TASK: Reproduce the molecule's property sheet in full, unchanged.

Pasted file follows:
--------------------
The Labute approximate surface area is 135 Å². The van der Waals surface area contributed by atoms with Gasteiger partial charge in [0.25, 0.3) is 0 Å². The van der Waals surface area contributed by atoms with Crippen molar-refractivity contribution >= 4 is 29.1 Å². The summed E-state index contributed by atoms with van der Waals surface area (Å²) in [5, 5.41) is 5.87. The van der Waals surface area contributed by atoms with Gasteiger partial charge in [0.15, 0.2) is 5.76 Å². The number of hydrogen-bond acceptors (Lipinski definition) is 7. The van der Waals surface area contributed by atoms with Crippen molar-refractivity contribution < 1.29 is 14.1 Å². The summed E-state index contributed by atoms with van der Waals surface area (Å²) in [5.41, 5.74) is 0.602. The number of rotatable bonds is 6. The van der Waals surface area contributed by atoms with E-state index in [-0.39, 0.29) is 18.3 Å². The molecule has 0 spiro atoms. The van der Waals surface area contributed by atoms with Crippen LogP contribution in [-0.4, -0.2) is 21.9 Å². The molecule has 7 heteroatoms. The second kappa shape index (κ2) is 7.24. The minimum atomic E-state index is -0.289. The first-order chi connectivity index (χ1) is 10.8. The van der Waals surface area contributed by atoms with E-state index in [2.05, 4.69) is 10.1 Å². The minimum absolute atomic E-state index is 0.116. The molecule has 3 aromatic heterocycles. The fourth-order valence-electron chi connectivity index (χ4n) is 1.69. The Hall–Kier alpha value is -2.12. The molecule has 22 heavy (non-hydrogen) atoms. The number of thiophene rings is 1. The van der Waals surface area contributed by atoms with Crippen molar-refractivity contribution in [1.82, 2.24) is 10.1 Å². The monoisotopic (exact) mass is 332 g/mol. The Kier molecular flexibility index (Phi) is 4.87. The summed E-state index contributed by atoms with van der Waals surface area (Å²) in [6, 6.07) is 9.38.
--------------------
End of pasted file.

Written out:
The Labute approximate surface area is 135 Å². The van der Waals surface area contributed by atoms with Gasteiger partial charge in [0.25, 0.3) is 0 Å². The van der Waals surface area contributed by atoms with Crippen molar-refractivity contribution >= 4 is 29.1 Å². The summed E-state index contributed by atoms with van der Waals surface area (Å²) in [5, 5.41) is 5.87. The van der Waals surface area contributed by atoms with Gasteiger partial charge in [0.15, 0.2) is 5.76 Å². The number of hydrogen-bond acceptors (Lipinski definition) is 7. The van der Waals surface area contributed by atoms with Crippen molar-refractivity contribution < 1.29 is 14.1 Å². The summed E-state index contributed by atoms with van der Waals surface area (Å²) in [5.41, 5.74) is 0.602. The number of rotatable bonds is 6. The van der Waals surface area contributed by atoms with E-state index in [-0.39, 0.29) is 18.3 Å². The molecule has 0 spiro atoms. The van der Waals surface area contributed by atoms with Crippen LogP contribution in [-0.4, -0.2) is 21.9 Å². The molecule has 7 heteroatoms. The second kappa shape index (κ2) is 7.24. The minimum atomic E-state index is -0.289. The first-order chi connectivity index (χ1) is 10.8. The van der Waals surface area contributed by atoms with E-state index in [2.05, 4.69) is 10.1 Å². The minimum absolute atomic E-state index is 0.116. The molecule has 3 aromatic heterocycles. The fourth-order valence-electron chi connectivity index (χ4n) is 1.69. The Hall–Kier alpha value is -2.12. The molecule has 22 heavy (non-hydrogen) atoms. The number of thiophene rings is 1. The van der Waals surface area contributed by atoms with Crippen molar-refractivity contribution in [1.82, 2.24) is 10.1 Å². The monoisotopic (exact) mass is 332 g/mol. The Kier molecular flexibility index (Phi) is 4.87. The summed E-state index contributed by atoms with van der Waals surface area (Å²) in [6, 6.07) is 9.38.